Pask died a couple of years ago; an obituary page can be found at the Pricipia Cybernetica web-site.
Derek Robinson (email@example.com)
Thanks very much for detailed references to this work. I was aware of Gordon Pask's contributions to cybernetics, but had no idea he has done work in this area. I look forward to learning more about it.
Your stuff looks interesting (I'm a fan of the Bomb program, and Cthugha). Unfortunately I don't have access to any OS's which can use Quicktime. A Linux port (or BeOS) would be welcome!
Larry Ayers (firstname.lastname@example.org)
I too am a fan of bomb. I don't know cthugha, but read your brief piece on it and intend to have a look soon.
At the moment, I have no immediate plans for a linux port, but imagine once source code is cleaned up and posted that others might take that one on. I am continuing work these things at Watson research currently though, so who knows what might develop. It is definitely an interesting time for people who are interested in the integration of image and sound.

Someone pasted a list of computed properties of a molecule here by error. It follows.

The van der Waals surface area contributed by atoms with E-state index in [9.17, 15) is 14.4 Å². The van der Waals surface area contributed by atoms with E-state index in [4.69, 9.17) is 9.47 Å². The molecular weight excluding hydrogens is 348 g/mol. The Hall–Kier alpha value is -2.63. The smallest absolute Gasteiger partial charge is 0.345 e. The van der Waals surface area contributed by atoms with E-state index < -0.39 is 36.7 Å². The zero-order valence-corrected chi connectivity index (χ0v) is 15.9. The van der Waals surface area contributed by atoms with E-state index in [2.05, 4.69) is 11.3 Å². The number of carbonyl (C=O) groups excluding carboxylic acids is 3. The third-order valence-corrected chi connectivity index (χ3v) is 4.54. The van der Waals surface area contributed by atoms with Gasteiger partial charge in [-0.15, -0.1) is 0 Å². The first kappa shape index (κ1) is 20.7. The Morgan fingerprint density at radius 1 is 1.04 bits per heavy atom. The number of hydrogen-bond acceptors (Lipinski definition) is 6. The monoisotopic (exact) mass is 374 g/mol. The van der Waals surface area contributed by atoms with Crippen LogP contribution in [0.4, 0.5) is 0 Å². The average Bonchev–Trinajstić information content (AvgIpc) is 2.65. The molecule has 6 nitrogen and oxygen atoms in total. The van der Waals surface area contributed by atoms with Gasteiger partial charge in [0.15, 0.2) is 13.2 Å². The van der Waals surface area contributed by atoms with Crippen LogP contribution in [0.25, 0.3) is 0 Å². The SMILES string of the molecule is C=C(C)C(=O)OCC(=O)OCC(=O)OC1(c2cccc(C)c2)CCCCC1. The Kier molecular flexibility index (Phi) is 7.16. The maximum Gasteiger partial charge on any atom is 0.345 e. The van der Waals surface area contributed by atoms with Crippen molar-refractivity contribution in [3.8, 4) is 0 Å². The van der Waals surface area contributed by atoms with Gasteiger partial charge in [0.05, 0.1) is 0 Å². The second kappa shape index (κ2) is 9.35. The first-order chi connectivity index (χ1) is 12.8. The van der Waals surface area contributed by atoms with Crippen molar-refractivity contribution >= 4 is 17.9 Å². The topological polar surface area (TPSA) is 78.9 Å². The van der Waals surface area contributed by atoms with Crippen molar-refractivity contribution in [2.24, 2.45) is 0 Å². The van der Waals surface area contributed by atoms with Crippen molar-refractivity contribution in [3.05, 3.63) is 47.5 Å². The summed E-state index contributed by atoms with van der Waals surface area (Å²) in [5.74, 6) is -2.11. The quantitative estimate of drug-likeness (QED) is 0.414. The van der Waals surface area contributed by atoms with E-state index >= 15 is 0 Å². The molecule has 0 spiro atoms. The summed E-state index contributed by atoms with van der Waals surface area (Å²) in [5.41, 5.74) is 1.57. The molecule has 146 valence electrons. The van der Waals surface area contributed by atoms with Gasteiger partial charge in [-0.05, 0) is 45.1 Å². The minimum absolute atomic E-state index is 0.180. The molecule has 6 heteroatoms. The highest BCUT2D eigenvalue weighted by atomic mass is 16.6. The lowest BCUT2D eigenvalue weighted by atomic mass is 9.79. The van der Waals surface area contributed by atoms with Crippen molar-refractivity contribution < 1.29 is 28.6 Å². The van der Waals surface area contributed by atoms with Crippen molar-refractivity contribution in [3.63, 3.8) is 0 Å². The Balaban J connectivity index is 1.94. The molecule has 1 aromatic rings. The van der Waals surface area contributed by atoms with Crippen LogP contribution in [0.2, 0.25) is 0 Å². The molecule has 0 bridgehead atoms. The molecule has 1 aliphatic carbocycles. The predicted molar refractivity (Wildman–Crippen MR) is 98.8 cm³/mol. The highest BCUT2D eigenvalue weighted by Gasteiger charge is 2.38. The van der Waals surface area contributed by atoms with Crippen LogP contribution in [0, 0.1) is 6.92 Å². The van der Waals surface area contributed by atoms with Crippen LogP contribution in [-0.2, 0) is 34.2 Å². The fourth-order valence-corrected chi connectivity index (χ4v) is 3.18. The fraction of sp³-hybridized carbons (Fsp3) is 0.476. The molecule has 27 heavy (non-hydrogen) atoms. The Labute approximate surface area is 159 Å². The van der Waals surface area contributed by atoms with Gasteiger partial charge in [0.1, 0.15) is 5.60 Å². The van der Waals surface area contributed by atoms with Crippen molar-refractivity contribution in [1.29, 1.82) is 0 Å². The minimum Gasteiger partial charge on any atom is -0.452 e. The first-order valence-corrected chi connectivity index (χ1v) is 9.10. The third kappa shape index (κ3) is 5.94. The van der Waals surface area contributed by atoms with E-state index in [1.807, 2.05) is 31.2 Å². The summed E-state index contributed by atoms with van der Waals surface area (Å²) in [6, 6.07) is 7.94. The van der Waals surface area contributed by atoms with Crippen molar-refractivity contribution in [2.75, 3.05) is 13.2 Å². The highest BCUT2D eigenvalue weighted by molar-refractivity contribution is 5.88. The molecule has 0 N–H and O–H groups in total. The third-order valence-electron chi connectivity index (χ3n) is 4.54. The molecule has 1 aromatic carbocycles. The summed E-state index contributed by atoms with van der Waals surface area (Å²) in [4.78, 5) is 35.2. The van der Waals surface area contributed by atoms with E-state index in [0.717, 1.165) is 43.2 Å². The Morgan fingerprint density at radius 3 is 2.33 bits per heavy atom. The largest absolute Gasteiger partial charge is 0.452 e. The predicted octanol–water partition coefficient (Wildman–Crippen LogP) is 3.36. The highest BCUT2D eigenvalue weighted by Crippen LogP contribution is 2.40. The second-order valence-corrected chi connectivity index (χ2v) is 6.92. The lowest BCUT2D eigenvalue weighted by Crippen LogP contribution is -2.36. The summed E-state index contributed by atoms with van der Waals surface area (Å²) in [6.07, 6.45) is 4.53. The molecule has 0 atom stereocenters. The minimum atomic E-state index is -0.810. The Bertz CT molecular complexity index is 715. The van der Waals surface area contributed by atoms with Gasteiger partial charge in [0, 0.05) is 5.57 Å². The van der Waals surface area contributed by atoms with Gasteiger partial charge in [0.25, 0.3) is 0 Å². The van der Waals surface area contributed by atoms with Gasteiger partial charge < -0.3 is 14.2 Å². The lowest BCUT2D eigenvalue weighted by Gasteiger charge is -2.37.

Are there any universal [or at least interestingly coincedental] symmetries you have come across in strict tone - color research? Texture, mood, composition, aesthetic - all necesary...but I suppose what i'm naively looking for is a mathematics of harmony between light, sound, and consciousnes, So i'm curious, in 1998: how formalized is such a theory?
I'm just beginning reading any particulars, so perhaps i should be less specific: Do you have any suggestions for reading material, research, etc, with respect to actual 'Scientific Analysis' of such qualities of human awareness? I've come across [and keep coming across] things randomly, but if you've any direct resources found through your work i'd be highly appreciative.
great site - nicely organized. Wish i could click and see the video works... [instead of waiting six months to find them ;]
Some things that come to mind as good starting places are the articles by Tom DeWitt and Brian Evans and Faber Birren's books, especially Color Psychology and Color Therapy. Jeff Burns makes reference on his site to Lawrence Mark's work on the unity of senses. I have not read that yet, so don't know how relevant it is. But since Newton there have been efforts to correlate color and tone. The search for "universal" relationships between tone and color has had a rough history, though. The 1978 Leonardo article by Garner suggests some of the reasons for this.
Copyright 19982001 Fred Collopy. This document was last updated on